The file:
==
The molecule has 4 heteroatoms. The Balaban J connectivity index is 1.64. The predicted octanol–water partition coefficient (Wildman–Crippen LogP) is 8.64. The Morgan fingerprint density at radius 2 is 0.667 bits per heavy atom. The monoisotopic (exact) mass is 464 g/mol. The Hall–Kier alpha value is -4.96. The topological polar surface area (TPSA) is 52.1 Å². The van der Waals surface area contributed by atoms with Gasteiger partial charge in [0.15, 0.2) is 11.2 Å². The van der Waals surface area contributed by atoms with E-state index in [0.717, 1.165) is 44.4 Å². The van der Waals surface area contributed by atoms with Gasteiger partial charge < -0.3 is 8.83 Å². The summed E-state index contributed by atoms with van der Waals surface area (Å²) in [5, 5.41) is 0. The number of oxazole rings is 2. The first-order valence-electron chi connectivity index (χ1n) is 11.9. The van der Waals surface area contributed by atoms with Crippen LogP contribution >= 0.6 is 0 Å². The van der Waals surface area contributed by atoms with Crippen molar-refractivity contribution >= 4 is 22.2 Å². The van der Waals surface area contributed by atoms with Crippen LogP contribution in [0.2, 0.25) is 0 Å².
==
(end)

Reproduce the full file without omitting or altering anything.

The molecule has 4 heteroatoms. The Balaban J connectivity index is 1.64. The predicted octanol–water partition coefficient (Wildman–Crippen LogP) is 8.64. The Morgan fingerprint density at radius 2 is 0.667 bits per heavy atom. The monoisotopic (exact) mass is 464 g/mol. The Hall–Kier alpha value is -4.96. The topological polar surface area (TPSA) is 52.1 Å². The van der Waals surface area contributed by atoms with Gasteiger partial charge in [0.15, 0.2) is 11.2 Å². The van der Waals surface area contributed by atoms with E-state index in [0.717, 1.165) is 44.4 Å². The van der Waals surface area contributed by atoms with Gasteiger partial charge < -0.3 is 8.83 Å². The summed E-state index contributed by atoms with van der Waals surface area (Å²) in [5, 5.41) is 0. The number of oxazole rings is 2. The first-order valence-electron chi connectivity index (χ1n) is 11.9. The van der Waals surface area contributed by atoms with Crippen LogP contribution >= 0.6 is 0 Å². The van der Waals surface area contributed by atoms with Crippen molar-refractivity contribution >= 4 is 22.2 Å². The van der Waals surface area contributed by atoms with Crippen LogP contribution in [0.2, 0.25) is 0 Å².